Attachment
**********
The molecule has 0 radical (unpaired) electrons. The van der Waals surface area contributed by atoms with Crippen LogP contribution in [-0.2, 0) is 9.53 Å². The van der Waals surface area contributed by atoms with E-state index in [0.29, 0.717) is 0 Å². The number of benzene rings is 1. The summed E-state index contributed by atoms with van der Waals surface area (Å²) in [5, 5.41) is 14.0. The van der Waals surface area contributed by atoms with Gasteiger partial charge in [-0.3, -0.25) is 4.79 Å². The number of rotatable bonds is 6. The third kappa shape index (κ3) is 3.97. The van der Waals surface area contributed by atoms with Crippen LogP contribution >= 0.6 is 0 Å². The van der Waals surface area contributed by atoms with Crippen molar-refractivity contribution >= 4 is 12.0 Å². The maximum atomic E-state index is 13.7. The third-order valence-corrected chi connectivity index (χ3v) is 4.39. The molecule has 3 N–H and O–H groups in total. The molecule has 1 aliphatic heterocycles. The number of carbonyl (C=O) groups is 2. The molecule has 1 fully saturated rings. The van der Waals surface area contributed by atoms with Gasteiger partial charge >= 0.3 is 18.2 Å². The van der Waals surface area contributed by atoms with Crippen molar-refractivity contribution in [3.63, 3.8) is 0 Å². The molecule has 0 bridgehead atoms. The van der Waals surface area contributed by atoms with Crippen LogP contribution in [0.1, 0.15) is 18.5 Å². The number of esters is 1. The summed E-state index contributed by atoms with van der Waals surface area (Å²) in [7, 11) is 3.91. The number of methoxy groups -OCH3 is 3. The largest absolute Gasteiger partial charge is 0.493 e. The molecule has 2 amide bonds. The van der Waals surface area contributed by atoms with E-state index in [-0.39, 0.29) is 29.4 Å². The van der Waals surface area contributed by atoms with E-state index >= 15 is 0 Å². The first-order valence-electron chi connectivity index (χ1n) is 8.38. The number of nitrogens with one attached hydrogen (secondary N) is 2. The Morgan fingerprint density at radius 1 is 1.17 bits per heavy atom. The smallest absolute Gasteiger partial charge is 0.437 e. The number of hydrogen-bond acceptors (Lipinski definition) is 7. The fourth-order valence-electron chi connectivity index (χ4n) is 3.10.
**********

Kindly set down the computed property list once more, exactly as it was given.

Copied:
The molecule has 0 radical (unpaired) electrons. The van der Waals surface area contributed by atoms with Crippen LogP contribution in [-0.2, 0) is 9.53 Å². The van der Waals surface area contributed by atoms with E-state index in [0.29, 0.717) is 0 Å². The number of benzene rings is 1. The summed E-state index contributed by atoms with van der Waals surface area (Å²) in [5, 5.41) is 14.0. The van der Waals surface area contributed by atoms with Gasteiger partial charge in [-0.3, -0.25) is 4.79 Å². The number of rotatable bonds is 6. The third kappa shape index (κ3) is 3.97. The van der Waals surface area contributed by atoms with Crippen LogP contribution >= 0.6 is 0 Å². The van der Waals surface area contributed by atoms with Crippen molar-refractivity contribution >= 4 is 12.0 Å². The maximum atomic E-state index is 13.7. The third-order valence-corrected chi connectivity index (χ3v) is 4.39. The molecule has 3 N–H and O–H groups in total. The molecule has 1 aliphatic heterocycles. The number of carbonyl (C=O) groups is 2. The molecule has 1 fully saturated rings. The van der Waals surface area contributed by atoms with Gasteiger partial charge >= 0.3 is 18.2 Å². The van der Waals surface area contributed by atoms with Crippen molar-refractivity contribution in [3.63, 3.8) is 0 Å². The molecule has 0 bridgehead atoms. The van der Waals surface area contributed by atoms with Crippen LogP contribution in [0.1, 0.15) is 18.5 Å². The number of esters is 1. The summed E-state index contributed by atoms with van der Waals surface area (Å²) in [7, 11) is 3.91. The number of methoxy groups -OCH3 is 3. The largest absolute Gasteiger partial charge is 0.493 e. The molecule has 2 amide bonds. The van der Waals surface area contributed by atoms with E-state index in [-0.39, 0.29) is 29.4 Å². The van der Waals surface area contributed by atoms with E-state index >= 15 is 0 Å². The first-order valence-electron chi connectivity index (χ1n) is 8.38. The number of nitrogens with one attached hydrogen (secondary N) is 2. The Morgan fingerprint density at radius 1 is 1.17 bits per heavy atom. The smallest absolute Gasteiger partial charge is 0.437 e. The number of hydrogen-bond acceptors (Lipinski definition) is 7. The fourth-order valence-electron chi connectivity index (χ4n) is 3.10.